Ross and Macdonald
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|Ross and Macdonald|
|Key architects||George Allen Ross
Robert Henry Macdonald
|Location||Montreal, Quebec, Canada|
|Founded||1907 (as Ross and MacFarlane)|
|Date of dissolution||1944|
|Buildings||Château Laurier, Fort Garry Hotel, Royal York Hotel, Maple Leaf Gardens|
Ross and Macdonald was one of Canada's most notable architecture firms in the early 20th century. Based in Montreal, Quebec, the firm originally operated as a partnership between George Allen Ross and David MacFarlane ("Ross and MacFarlane") from 1907 to 1912. MacFarlane retired in 1913, and Robert Henry Macdonald became a partner. The Ross and Macdonald name was used until 1944.
George Allen Ross
Ross was apprenticed to Brown, MacVicar & Heriot in Montreal, and later become a draftsman for the Grand Trunk Railway. He also did work with Parker & Thomas in Boston and Carrere & Hastings in New York before partnering with MacFarlane in Montreal.
He was a Fellow of the Royal Architectural Institute of Canada. He was also a member of the Royal Institute of British Architects, becoming an Associate in 1904 and a Fellow in 1913.
Robert Henry Macdonald
Macdonald (1875–1942) was born in Melbourne, Australia. He articled to Richard B. Whitaker, M.S.A. of Melbourne, and became a junior draftsman to Robert Findlay in Montreal in 1895. After positions as a draftsman for George B. Post starting in 1903, a senior draftsman with Crighton & McKay in Wellington, New Zealand in 1905, and head draftsman with W.W. Bosworth in New York in 1906, Macdonald joined Ross and MacFarlane in Montreal as a junior partner and draftsman in 1907. He ultimately became a partner of the firm in 1912.
He was a Fellow of the Royal Architectural Institute of Canada and of the Royal Institute of British Architects. He served as president of the Quebec Association of Architects in 1939, and was a recipient of the association's Award of Merit.
||This section contains a gallery of images.|
The Fort Garry Hotel in Winnipeg, a chateau-style hotel popularized by Ross and MacDonald
Union Station Toronto, Ontario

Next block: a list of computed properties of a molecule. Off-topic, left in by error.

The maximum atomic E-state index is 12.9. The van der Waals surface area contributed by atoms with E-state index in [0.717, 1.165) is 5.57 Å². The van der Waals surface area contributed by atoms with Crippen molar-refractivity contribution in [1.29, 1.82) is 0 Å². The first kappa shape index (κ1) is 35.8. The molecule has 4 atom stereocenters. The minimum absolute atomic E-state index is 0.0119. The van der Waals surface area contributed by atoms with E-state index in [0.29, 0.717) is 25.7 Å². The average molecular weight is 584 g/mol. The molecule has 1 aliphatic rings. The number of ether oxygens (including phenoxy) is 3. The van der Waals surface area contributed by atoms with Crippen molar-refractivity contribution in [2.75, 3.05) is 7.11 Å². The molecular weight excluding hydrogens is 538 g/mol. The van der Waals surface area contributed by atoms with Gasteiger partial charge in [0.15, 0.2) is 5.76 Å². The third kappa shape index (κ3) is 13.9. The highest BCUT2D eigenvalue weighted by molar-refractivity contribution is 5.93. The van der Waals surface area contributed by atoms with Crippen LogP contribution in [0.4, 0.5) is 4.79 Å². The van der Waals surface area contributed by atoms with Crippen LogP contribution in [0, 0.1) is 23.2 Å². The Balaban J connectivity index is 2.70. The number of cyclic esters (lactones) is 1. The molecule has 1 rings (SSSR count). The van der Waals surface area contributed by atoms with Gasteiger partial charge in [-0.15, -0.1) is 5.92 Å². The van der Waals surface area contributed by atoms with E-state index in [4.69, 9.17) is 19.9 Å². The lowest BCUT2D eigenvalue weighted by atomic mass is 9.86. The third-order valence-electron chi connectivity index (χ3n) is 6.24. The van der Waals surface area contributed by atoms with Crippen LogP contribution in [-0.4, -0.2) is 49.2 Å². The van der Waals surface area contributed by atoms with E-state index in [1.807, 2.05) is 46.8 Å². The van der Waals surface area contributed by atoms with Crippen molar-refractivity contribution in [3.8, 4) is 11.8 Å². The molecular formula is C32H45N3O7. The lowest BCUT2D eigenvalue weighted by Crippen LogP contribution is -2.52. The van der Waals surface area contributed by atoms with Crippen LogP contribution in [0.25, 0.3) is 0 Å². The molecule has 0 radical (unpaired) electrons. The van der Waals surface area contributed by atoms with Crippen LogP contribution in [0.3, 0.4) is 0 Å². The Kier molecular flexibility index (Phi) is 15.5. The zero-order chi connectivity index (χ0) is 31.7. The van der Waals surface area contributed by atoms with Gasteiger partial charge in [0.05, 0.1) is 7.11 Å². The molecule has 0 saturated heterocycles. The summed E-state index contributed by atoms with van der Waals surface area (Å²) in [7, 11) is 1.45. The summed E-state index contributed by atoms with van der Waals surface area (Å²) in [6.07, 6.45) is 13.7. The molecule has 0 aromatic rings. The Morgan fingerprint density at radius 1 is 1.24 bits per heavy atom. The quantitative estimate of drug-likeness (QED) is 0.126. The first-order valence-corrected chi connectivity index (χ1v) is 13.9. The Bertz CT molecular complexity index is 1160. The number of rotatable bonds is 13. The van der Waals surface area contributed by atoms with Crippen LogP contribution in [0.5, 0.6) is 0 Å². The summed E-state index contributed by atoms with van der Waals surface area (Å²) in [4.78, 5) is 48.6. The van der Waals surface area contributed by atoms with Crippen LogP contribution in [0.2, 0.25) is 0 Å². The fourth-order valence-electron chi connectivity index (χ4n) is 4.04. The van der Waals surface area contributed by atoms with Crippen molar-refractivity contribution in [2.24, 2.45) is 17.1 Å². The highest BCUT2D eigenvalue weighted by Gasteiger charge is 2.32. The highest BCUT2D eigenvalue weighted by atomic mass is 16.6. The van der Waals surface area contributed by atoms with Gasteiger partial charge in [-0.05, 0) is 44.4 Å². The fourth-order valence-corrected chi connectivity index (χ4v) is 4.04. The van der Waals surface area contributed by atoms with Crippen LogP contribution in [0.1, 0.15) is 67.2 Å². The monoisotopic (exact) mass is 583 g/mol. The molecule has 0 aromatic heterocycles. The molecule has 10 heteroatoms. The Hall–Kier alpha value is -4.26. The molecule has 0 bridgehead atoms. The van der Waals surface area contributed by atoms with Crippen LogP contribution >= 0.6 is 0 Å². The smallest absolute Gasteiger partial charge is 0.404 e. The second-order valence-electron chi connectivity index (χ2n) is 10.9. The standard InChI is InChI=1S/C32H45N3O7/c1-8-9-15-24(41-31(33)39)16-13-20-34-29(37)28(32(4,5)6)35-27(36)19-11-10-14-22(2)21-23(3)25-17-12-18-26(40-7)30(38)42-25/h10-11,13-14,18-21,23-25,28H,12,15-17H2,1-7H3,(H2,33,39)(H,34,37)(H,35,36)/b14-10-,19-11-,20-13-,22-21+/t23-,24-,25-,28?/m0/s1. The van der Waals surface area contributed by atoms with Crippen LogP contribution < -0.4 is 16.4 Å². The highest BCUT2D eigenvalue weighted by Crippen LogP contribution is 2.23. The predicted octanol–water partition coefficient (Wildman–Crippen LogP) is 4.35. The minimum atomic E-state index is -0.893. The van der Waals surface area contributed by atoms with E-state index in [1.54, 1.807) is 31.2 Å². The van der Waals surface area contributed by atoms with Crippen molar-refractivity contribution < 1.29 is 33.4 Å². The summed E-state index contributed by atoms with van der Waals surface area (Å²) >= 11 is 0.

Eaton's Building (Saskatoon) Saskatoon Board of Education
- Bank of Toronto branch (Guy St. and St. Catherine St. W.), Montreal, 1908
- Complexe Les Ailes, Montreal, 1925-27 (Former Eaton's department store)
- Saskatoon Board of Education offices, Saskatoon, 1928-29 (Former Eaton's department store)
- Calgary Eaton's Store, Calgary, 1928-29 (demolished 1988, façade incorporated into Calgary Eaton Centre)
- Dominion Square Building, Montreal, 1928–1930
- College Park, Toronto, 1928-30 (Former Eaton's department store)(with Sproatt and Rolph)
- Holt Renfrew Montreal at 1300 Sherbrooke Street West, Montreal, 1937
- Château Laurier Hotel, Ottawa, 1909-12 (with Bradford Lee Gilbert)
- Lord Elgin Hotel, Ottawa, 1940–41
- Royal York Hotel, Toronto, 1927-29 (with Sproatt and Rolph)
- Fort Garry Hotel, Winnipeg, 1910–14
- Hotel Saskatchewan, Regina, 1926–27
- Hotel Macdonald, Edmonton, 1912–14
- Les Cours Mont-Royal, Montreal, 1920-24 (Former Mount Royal Hotel, now a shopping mall)
- Government Conference Centre, Ottawa, (Former Ottawa Union Station), 1911-1912
- Union Station, Toronto (with Hugh G. Jones, John Lyle) 1914-1920
- Architects' Building, Montreal, 1929-34 (demolished)
- Confederation Building (McGill College Ave. and St. Catherine St. W.), Montreal, 1927–28
- Castle Building (Stanley Street and St. Catherine St. W.), Montreal, 1924–27
- Dominion Square Building (Peel Street and St. Catherine St. W.), Montreal, 1928–40
- Montreal Star Building (St. Jacques St.), Montreal, 1926–31
- Royal Bank Building (Yonge Street and King Street East), Toronto, 1913–15
- Édifice Price (Sainte-Anne street), Quebec City, 1929-1930.
- Medical Arts Building, Montreal, 1922
- Le Chateau Apartments, (Sherbrooke and De La Montagne) Montreal, 1926
- The Gleneagles, (Cote des Neiges Road) Montreal, 1929
- Central Technical School, Toronto, 1915
- The Hydrostone, Halifax, 1918
- Maple Leaf Gardens, Toronto, 1931–32